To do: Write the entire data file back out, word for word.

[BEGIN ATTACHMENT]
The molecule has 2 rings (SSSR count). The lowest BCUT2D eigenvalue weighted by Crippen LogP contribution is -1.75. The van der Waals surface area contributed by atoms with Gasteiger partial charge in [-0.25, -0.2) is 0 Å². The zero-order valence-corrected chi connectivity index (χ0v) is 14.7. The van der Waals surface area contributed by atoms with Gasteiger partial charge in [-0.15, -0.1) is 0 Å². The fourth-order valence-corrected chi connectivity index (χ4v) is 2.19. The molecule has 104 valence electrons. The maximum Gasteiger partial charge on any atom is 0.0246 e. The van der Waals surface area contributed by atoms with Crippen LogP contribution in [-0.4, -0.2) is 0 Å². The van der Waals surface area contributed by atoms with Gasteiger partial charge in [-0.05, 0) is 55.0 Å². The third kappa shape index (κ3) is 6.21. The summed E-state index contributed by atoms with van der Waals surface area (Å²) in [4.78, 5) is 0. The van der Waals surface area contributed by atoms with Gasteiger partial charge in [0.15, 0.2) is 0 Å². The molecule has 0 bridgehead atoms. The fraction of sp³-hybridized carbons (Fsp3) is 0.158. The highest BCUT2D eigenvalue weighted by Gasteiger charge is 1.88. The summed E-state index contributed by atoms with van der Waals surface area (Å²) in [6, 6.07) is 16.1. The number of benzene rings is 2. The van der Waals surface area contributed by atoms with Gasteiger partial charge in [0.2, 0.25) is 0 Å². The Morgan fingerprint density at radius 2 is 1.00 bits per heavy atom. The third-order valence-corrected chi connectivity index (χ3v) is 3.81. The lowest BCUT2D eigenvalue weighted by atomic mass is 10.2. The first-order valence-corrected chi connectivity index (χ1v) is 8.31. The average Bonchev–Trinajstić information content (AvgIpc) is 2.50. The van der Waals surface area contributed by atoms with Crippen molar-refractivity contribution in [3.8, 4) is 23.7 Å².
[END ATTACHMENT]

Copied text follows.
The molecule has 2 rings (SSSR count). The lowest BCUT2D eigenvalue weighted by Crippen LogP contribution is -1.75. The van der Waals surface area contributed by atoms with Gasteiger partial charge in [-0.25, -0.2) is 0 Å². The zero-order valence-corrected chi connectivity index (χ0v) is 14.7. The van der Waals surface area contributed by atoms with Gasteiger partial charge in [-0.15, -0.1) is 0 Å². The fourth-order valence-corrected chi connectivity index (χ4v) is 2.19. The molecule has 104 valence electrons. The maximum Gasteiger partial charge on any atom is 0.0246 e. The van der Waals surface area contributed by atoms with Crippen LogP contribution in [-0.4, -0.2) is 0 Å². The van der Waals surface area contributed by atoms with Gasteiger partial charge in [-0.05, 0) is 55.0 Å². The third kappa shape index (κ3) is 6.21. The summed E-state index contributed by atoms with van der Waals surface area (Å²) in [4.78, 5) is 0. The van der Waals surface area contributed by atoms with Gasteiger partial charge in [0.15, 0.2) is 0 Å². The molecule has 0 bridgehead atoms. The fraction of sp³-hybridized carbons (Fsp3) is 0.158. The highest BCUT2D eigenvalue weighted by Gasteiger charge is 1.88. The summed E-state index contributed by atoms with van der Waals surface area (Å²) in [6, 6.07) is 16.1. The number of benzene rings is 2. The van der Waals surface area contributed by atoms with Gasteiger partial charge in [0.2, 0.25) is 0 Å². The Morgan fingerprint density at radius 2 is 1.00 bits per heavy atom. The third-order valence-corrected chi connectivity index (χ3v) is 3.81. The lowest BCUT2D eigenvalue weighted by atomic mass is 10.2. The first-order valence-corrected chi connectivity index (χ1v) is 8.31. The average Bonchev–Trinajstić information content (AvgIpc) is 2.50. The van der Waals surface area contributed by atoms with Crippen molar-refractivity contribution in [3.8, 4) is 23.7 Å².